Two States, Two Approaches

By William Snider & Linda Chion-kenney — November 08, 2017 2 min read

Policies adopted in Texas and Minnesota--both widely considered leaders in computer education--typify the differing approaches states are taking to ensure that students attain computer competency.

A new requirement in Texas, effective this school year, requires all students to take a computer-literacy course in 7th or 8th grade.

By law the course must cover five major elements: terminology; history and use of computers; communicating instructions to the computer, or programming; using the computer as a tool, with experience at least in word-processing, databases, and spreadsheets; and the impact of computers on society.

“There were two ways to go-to teach computer literacy embedded in other content areas, or to teach it as a separate course,” said Keith Mitchell, an educational-technology specialist for the Texas Education Agency.

For practical reasons, Mr. Mitchell said, Texas chose to have a separate computer-literacy course. The state could not train enough teachers to integrate computing into a broad range of subjects, he said, “but we could ask one teacher per junior high school to be trained.”

“We also had a hardware shortage,” he said. ''We needed to bring hardware into one room rather than spread it throughout the school.”

As teachers become trained, Mr. Mitchell said, they will begin to use computers within their disciplines, and a separate course may no longer be necessary.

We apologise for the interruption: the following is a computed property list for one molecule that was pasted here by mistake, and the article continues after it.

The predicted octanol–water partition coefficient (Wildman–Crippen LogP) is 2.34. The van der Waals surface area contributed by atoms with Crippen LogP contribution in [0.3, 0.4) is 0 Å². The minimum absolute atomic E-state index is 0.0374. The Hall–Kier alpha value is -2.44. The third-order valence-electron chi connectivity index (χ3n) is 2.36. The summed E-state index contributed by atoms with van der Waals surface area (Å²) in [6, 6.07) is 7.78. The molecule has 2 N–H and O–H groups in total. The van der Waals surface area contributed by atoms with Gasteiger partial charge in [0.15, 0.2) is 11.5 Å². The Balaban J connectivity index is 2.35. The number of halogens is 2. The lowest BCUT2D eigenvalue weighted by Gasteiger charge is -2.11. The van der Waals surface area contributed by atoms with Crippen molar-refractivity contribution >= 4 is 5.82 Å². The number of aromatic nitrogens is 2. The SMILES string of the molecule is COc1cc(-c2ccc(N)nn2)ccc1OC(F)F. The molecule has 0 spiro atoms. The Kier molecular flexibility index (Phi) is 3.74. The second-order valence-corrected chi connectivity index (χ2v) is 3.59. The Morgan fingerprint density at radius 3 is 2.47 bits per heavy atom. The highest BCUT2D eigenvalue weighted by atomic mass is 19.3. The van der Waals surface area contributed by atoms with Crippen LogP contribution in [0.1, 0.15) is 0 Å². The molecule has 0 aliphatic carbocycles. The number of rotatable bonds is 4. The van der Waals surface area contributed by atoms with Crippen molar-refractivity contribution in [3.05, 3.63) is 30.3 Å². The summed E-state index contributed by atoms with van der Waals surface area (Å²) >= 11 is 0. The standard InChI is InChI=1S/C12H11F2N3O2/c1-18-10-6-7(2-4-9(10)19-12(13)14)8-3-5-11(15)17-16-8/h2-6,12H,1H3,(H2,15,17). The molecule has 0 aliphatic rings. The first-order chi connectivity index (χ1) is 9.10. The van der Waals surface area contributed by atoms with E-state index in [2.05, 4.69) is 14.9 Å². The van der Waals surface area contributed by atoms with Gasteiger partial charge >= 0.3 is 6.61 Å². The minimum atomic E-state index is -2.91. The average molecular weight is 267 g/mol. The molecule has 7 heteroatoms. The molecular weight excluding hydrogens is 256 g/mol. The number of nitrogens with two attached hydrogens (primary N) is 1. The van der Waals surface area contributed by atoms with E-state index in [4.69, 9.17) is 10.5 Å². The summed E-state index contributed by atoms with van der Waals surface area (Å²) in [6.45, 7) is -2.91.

In Minnesota, one of five states that require schools to offer a computer course but make it optional for students, state education officials “do not believe in a computer- literacy course,” said Joan Wallin, a technology specialist in the Minnesota Department of Education.

“Kids will learn technology along the way if we incorporate it,” she said. ''We learned years ago in the media program that the most effective way to teach research and library skills was to do so in the context of the subject area in which they had some meaning; that you weren’t learning a skill in isolation from what you do the rest of the day. We found that is true in technology also.”

Programming accounts for less than 5 percent of educational-computing time in Minnesota, according to Gilbert Valdez, manager of the curriculum and technology section of the state department of education.

Minnesota provides funding for districts to develop their own technology-utilization plans, and further supports their efforts with inservice training for teachers, evaluations of courseware packages, and 15 well-funded technology-demonstration sites, he said.

More than 97 percent of the state’s districts applied for money to participate in the voluntary technology program, resulting in 391 distinct plans, Mr. Valdez testified at the first meeting of the National Governors Association’s Task Force on Technology in Washington this month.

A version of this article appeared in the June 22, 1986 edition of Education Week


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